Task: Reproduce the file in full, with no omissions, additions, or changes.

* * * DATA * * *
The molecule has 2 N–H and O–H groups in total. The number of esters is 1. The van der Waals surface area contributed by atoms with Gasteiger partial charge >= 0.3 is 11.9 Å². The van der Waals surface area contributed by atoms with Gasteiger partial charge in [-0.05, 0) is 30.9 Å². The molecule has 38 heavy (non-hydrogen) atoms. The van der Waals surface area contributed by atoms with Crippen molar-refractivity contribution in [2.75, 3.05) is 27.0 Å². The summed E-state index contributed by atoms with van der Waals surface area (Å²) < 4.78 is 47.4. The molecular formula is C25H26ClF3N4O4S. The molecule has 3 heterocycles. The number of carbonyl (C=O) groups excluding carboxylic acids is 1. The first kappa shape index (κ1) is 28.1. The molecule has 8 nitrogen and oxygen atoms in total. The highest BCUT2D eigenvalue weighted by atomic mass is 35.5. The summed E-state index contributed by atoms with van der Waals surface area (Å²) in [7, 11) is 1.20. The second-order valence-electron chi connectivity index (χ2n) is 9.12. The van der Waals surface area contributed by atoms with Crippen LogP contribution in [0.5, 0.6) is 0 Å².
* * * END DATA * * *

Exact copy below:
The molecule has 2 N–H and O–H groups in total. The number of esters is 1. The van der Waals surface area contributed by atoms with Gasteiger partial charge >= 0.3 is 11.9 Å². The van der Waals surface area contributed by atoms with Gasteiger partial charge in [-0.05, 0) is 30.9 Å². The molecule has 38 heavy (non-hydrogen) atoms. The van der Waals surface area contributed by atoms with Crippen molar-refractivity contribution in [2.75, 3.05) is 27.0 Å². The summed E-state index contributed by atoms with van der Waals surface area (Å²) < 4.78 is 47.4. The molecular formula is C25H26ClF3N4O4S. The molecule has 3 heterocycles. The number of carbonyl (C=O) groups excluding carboxylic acids is 1. The first kappa shape index (κ1) is 28.1. The molecule has 8 nitrogen and oxygen atoms in total. The highest BCUT2D eigenvalue weighted by atomic mass is 35.5. The summed E-state index contributed by atoms with van der Waals surface area (Å²) in [7, 11) is 1.20. The second-order valence-electron chi connectivity index (χ2n) is 9.12. The van der Waals surface area contributed by atoms with Crippen LogP contribution in [0.5, 0.6) is 0 Å².